When Kale Reichersamer graduated from South Whidbey High School in 2014, his heart was set on becoming a college athlete. In what capacity, however, was a bit of a conundrum.
Having competed in football, basketball and track and field for the Falcons, it seemed logical to pursue one of them. Then he found out about Gonzaga University’s rowing program. His home has been the water ever since.
Reichersamer is currently a varsity rower for the Bulldogs. Like countless other collegiate athletes, the junior must balance a rigorous workout and practice schedule with his studies and whatever time is left over. But, this is the path he’s always wanted, he said.
“I felt called to continue sports,” Reichersamer said. “It’s amazing. It’s hard to describe. I love it.”
He is also one of two Falcon alumni who are currently competing in a Division I program, the other being Seattle University track and field athlete Maia Sparkman. Reichersamer was a three-sport athlete for the Falcons, but he shined at two; he was a state competitor in track and field and was an all-Cascade Conference receiver.
During his workouts in preparation for the season, Reichersamer would hit the rowing machine at Island Athletic Club. Though he did keep track of his times on the machine, it was more about cardio than anything else, Reichersamer said.
“I had zero clue what I was doing back then,” Reichersamer said.
He mulled over his options of playing football at California Lutheran University or running track and field at the University of South Florida, but preferred a university with more prestigious academics. Reichersamer was later accepted into Gonzaga. He looked over the sports list at the school and discovered they had a rowing team. Though he had minor experience in the sport, he gave Bulldog assistant coach Mark Voorhees a call and set up a visit. While in Spokane, Reichersamer met with head coach Dan Gehn and discussed his previous times on the rowing machine and his experience. He landed a preferred walk-on and was among other recruited incoming freshmen vying for a spot on the squad.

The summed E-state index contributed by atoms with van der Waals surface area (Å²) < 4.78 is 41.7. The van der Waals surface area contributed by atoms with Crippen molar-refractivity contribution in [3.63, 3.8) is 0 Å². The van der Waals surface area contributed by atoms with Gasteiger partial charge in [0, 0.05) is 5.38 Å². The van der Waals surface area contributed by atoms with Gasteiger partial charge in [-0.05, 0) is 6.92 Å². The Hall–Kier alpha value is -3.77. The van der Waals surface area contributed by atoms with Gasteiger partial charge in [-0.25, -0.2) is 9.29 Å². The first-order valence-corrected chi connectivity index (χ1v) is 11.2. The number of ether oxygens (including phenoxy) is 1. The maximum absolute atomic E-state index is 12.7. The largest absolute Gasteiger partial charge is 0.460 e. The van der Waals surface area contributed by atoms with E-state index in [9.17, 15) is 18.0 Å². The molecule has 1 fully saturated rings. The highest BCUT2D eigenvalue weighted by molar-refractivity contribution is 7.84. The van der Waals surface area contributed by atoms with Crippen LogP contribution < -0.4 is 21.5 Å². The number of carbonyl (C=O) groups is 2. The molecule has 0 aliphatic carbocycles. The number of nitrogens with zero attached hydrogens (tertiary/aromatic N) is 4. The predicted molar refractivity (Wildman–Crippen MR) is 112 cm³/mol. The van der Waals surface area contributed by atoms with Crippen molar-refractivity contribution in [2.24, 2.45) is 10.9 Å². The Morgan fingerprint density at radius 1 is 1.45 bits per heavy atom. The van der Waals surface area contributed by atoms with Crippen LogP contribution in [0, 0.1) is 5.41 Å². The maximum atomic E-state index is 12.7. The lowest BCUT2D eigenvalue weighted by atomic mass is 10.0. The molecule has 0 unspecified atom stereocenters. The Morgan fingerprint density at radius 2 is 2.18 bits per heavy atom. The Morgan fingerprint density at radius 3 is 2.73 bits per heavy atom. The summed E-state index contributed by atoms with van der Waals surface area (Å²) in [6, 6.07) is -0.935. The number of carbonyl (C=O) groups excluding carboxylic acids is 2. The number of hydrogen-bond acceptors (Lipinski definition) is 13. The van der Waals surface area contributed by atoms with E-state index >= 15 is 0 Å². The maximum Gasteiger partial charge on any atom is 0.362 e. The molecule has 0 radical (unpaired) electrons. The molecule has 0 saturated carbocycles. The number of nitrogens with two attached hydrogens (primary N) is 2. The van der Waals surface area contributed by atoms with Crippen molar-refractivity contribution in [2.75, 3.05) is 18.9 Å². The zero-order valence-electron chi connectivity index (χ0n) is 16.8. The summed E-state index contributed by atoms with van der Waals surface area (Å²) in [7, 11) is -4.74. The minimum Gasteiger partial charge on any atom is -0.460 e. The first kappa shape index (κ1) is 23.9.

Gehn said that it’s not uncommon for the Bulldogs to bring in what they consider to be “novice” rowers.
“Our team consists of about 50 percent of the guys having some sort of high school experience and the other 50 percent we pull off campus,” Gehn said. “That’s how we get a good number of guys.”
There was still a high chance of failure during tryouts, Reichersamer said. Those who didn’t have what it takes were told not to return. Though his form was raw, Reichersamer showed strong work ethic and a solid aerobic system, Rehn said. Day-by-day, Reichersamer slowly asserted himself. He finished with the fifth highest time in his freshman class during a 2,000-meter time trial. The tryouts were conducted indoors in a weight-training facility.
“That’s what got me ahead,” Reichersamer said.
Having secured a spot on the team, Reichersamer then hit the water. That’s when his inexperience showed, he said.
“When we got to the water, it showed how little experience I had before,” Reichersamer said. “It was a completely different ballpark.”
Rehn said that Reichersamer picked things up pretty quickly, and that he goes against the mold of a prototypical rower. The Bulldogs typically look for athletes who are 6 feet, 2 inches or taller. It was his work ethic and mental toughness that set him apart, Gehn said.
“He’s not the biggest guy we’ve had on the team,” Gehn said. “He’s a very hard worker and very dedicated and a really good team member.”
Reichersamer competes on one of the Bulldogs’ three varsity teams, which consist of eight rowers to a boat. Working in unison is a key factor to success, he said, and a good rapport with teammates can pay dividends. Practice and competition are almost always exhausting. On a typical school day, he wakes up at 5:30 a.m. and goes to practice until 8:30 a.m. He then attends a couple of classes before heading to a mid-day workout, which consists of weight training or work on the rowing machine. He then attends more classes and completes whatever coursework he has left on his plate. The rowing season begins in September and lasts until May or June, depending on if the team qualifies for nationals. Temperatures become frigid during the winter months, making the sport all the more difficult. Pushing his body to its limits is something Reichersamer considers to be a blessing and a curse.
“The sport of rowing requires you to push your body to its exertion limit,” Reichersamer said. “It’s something to look forward to even if it’s the most exhausting thing ever.”
In addition to his work ethic and other attributes, Gehn commended Reichersamer for his work with high schoolers in the area. Reichersamer is involved with the Fellowship of Christian Athletes at Gonzaga and volunteers as a YoungLife leader at North Central High School in Spokane.